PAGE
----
Want another reason why DC is delightful? How about an evening of Shakespeare…in Klingon? That’s right, Klingon. Trek over to the Washington Shakespeare Company in Arlington next month to hear it for yourself. Via WaPo:
At the company’s annual benefit Sept. 25 in Rosslyn, selections from “Hamlet” and “Much Ado About Nothing” will be performed in the language that was invented for the Klingon characters of the “Star Trek” films. Actors will be speaking the verse in two languages, English and Klingon, and the lines in each will correspond to the Bard’s signature meter: iambic pentameter. The translations are courtesy of the Klingon Language Institute, a Pennsylvania group that published “The Klingon Hamlet” several years ago, in addition to composing the Klingon version of “Much Ado About Nothing.”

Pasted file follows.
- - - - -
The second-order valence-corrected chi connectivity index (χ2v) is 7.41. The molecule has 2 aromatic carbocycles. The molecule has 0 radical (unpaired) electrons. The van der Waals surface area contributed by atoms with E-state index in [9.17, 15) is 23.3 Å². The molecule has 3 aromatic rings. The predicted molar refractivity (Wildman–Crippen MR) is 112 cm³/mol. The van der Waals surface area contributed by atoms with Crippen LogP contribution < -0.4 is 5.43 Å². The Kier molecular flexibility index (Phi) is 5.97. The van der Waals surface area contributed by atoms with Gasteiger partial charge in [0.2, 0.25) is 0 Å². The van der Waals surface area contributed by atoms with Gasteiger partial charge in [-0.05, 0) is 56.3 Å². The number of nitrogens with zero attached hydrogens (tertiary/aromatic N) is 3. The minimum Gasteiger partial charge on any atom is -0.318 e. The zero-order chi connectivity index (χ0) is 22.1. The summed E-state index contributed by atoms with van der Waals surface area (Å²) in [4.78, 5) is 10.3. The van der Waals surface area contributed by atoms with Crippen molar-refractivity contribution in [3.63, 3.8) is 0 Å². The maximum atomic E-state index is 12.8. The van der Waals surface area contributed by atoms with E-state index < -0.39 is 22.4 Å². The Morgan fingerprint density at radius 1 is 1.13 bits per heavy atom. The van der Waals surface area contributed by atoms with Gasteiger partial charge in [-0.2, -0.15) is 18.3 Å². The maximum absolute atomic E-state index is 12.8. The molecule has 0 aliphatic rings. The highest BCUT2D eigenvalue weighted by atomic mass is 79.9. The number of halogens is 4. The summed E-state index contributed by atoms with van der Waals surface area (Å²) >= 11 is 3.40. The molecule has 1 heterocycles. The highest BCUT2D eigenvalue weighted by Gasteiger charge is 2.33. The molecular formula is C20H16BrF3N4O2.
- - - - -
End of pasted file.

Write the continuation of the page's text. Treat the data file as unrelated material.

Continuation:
Of course, when considering this curious approach to Shakespeare — eccentric even by the idiosyncratic standards of contemporary niche theater — the question inevitably arises: Why? As it turns out, the troupe has an answer so logical it might satisfy Mr. Spock. The chairman of Washington Shakespeare’s board just happens to be the man who invented Klingonspeak for the films: Marc Okrand, a longtime linguist at the Vienna-based National Captioning Institute.
If that isn’t Trek-tastic enough for you, George Takei (Mr. Sulu) is going to be there, too. Live long and Prosper, Bard-fans.